Accused swindler pleads not guilty in...

Accused swindler pleads not guilty in Ponzi scheme - Hawaii News

There are 11 comments on the Honolulu Star-Bulletin story from Jul 7, 2009, titled Accused swindler pleads not guilty in Ponzi scheme - Hawaii News. In it, Honolulu Star-Bulletin reports that:

Accused swindler David E. Ruskjer paid his investors more than $5 million, and anybody who loaned him money got exactly what they were promised, his lawyer, Michael Green, said yesterday in federal court.

Join the discussion below, or Read more at Honolulu Star-Bulletin.

StateTaxPayer

AOL

#1 Jul 7, 2009
If you are dumb enough to think someone else besides yourself can invest YOUR MONEY better than you can, you deserve to be relieve of that money. That's life.
aaa

Denver, CO

#2 Jul 7, 2009
Not sure why this is considered a Ponzi scheme ? He was actually doing what he told investors he would do...trade stock options. I thought a Ponzi scheme was when the person never made any attempt to invest the money and made payouts strickly on funds from new investors ?
Manoa Fisherman

Honolulu, HI

#3 Jul 7, 2009
Classic case of securities fraud.
Wacko

Wahiawa, HI

#4 Jul 7, 2009
Why did the judge let him post 50000 bond? Its such a minimal amount and is an insult to those affected. He should have been thrown into the slammer.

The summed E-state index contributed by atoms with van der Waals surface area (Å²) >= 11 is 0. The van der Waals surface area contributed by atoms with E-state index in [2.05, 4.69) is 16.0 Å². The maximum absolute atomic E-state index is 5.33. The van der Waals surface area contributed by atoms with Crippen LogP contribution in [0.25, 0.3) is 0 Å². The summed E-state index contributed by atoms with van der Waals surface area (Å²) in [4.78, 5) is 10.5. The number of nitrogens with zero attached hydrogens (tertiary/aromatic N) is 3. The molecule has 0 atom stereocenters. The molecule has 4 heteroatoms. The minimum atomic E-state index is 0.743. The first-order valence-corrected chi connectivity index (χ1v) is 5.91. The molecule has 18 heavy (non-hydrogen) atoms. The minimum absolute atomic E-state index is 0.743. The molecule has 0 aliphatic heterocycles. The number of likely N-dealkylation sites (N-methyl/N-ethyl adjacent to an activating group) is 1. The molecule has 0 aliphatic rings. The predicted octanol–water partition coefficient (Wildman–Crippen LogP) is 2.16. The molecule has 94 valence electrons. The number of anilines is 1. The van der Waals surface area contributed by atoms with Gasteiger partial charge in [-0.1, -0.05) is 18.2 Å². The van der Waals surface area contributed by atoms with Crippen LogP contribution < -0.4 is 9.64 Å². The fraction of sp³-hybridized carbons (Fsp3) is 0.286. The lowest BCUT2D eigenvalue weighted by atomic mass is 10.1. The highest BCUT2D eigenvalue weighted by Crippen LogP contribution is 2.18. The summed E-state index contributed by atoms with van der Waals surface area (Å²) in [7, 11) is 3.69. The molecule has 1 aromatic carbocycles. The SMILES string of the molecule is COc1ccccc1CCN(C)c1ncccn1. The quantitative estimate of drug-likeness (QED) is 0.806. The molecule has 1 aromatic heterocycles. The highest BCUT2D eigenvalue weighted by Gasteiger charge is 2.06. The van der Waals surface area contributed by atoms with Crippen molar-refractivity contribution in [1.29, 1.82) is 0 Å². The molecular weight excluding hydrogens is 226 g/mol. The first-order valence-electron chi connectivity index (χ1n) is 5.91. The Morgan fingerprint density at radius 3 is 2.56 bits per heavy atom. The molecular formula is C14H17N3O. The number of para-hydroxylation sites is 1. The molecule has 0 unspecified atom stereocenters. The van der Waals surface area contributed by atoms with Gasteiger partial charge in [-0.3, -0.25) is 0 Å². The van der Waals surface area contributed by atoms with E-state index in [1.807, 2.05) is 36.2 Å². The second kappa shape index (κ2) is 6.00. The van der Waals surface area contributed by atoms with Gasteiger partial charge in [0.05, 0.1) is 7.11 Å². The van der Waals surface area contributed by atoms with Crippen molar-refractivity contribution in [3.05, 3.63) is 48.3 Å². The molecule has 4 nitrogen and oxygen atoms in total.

We don't need any more of these scammers running around the State.

All I can say is, he has the best attorney money can buy for representation.
Stop the Madness

Waipahu, HI

#5 Jul 7, 2009
I wouldn't accuse Green of being the best attorney money can buy. He is effective. Juries like him because he reminds them of the attorneys they see in the movies. Don't hate him because he has created a job for himself and is good at it.
Kahunakelly

AOL

#6 Jul 7, 2009
Greed prevails until presented with a banquet of consequences
suck em up

Honolulu, HI

#7 Jul 7, 2009
aaa wrote:
Not sure why this is considered a Ponzi scheme ? He was actually doing what he told investors he would do...trade stock options....and made payouts strickly on funds from new investors ?
The Ponzi "portion" of what he did was to pay original investors with new investor's monies. Had he not done this, he would report losses to the original investors--versus paying them with money (essentially falsifying the losses) that was not theirs.
Stumpy

Honolulu, HI

#8 Jul 7, 2009
Only greedy people can be scammed like this. Too bad for them.
Realist

Waianae, HI

#10 Jul 8, 2009
Did he really?
John Hayward

Pflugerville, TX

#11 Jul 9, 2009
Dave has been stealing from people all his life. He stole from employers and people he contracted his time with. He stole IP. Pure and simple a thief!
Stumpy

Honolulu, HI

#12 Jul 9, 2009
Why do judges let people that have stolen millions of dollars post low bail? It's not like they have a hard time coming up with bail money. It's more like a bad joke. This guy's bail should be 100 million, at least.

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